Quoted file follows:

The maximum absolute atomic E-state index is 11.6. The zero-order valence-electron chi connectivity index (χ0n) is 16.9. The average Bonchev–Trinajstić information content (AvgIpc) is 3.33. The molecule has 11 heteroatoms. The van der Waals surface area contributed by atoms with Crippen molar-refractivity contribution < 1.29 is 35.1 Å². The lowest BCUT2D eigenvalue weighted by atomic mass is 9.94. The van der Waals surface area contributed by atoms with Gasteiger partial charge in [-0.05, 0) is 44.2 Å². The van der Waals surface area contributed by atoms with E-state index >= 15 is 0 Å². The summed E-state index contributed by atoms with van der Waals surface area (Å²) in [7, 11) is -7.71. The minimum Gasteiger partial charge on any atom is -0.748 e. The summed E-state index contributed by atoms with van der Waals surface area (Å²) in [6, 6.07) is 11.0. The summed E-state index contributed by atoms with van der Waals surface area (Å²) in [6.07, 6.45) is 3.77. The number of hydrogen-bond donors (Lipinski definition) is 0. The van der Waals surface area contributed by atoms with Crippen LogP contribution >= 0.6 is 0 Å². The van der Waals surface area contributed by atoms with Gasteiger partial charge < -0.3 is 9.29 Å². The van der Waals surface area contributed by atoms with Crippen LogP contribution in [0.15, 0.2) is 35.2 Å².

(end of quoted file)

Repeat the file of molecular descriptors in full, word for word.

The maximum absolute atomic E-state index is 11.6. The zero-order valence-electron chi connectivity index (χ0n) is 16.9. The average Bonchev–Trinajstić information content (AvgIpc) is 3.33. The molecule has 11 heteroatoms. The van der Waals surface area contributed by atoms with Crippen molar-refractivity contribution < 1.29 is 35.1 Å². The lowest BCUT2D eigenvalue weighted by atomic mass is 9.94. The van der Waals surface area contributed by atoms with Gasteiger partial charge in [-0.05, 0) is 44.2 Å². The van der Waals surface area contributed by atoms with E-state index >= 15 is 0 Å². The summed E-state index contributed by atoms with van der Waals surface area (Å²) in [7, 11) is -7.71. The minimum Gasteiger partial charge on any atom is -0.748 e. The summed E-state index contributed by atoms with van der Waals surface area (Å²) in [6, 6.07) is 11.0. The summed E-state index contributed by atoms with van der Waals surface area (Å²) in [6.07, 6.45) is 3.77. The number of hydrogen-bond donors (Lipinski definition) is 0. The van der Waals surface area contributed by atoms with Crippen LogP contribution >= 0.6 is 0 Å². The van der Waals surface area contributed by atoms with Gasteiger partial charge < -0.3 is 9.29 Å². The van der Waals surface area contributed by atoms with Crippen LogP contribution in [0.15, 0.2) is 35.2 Å².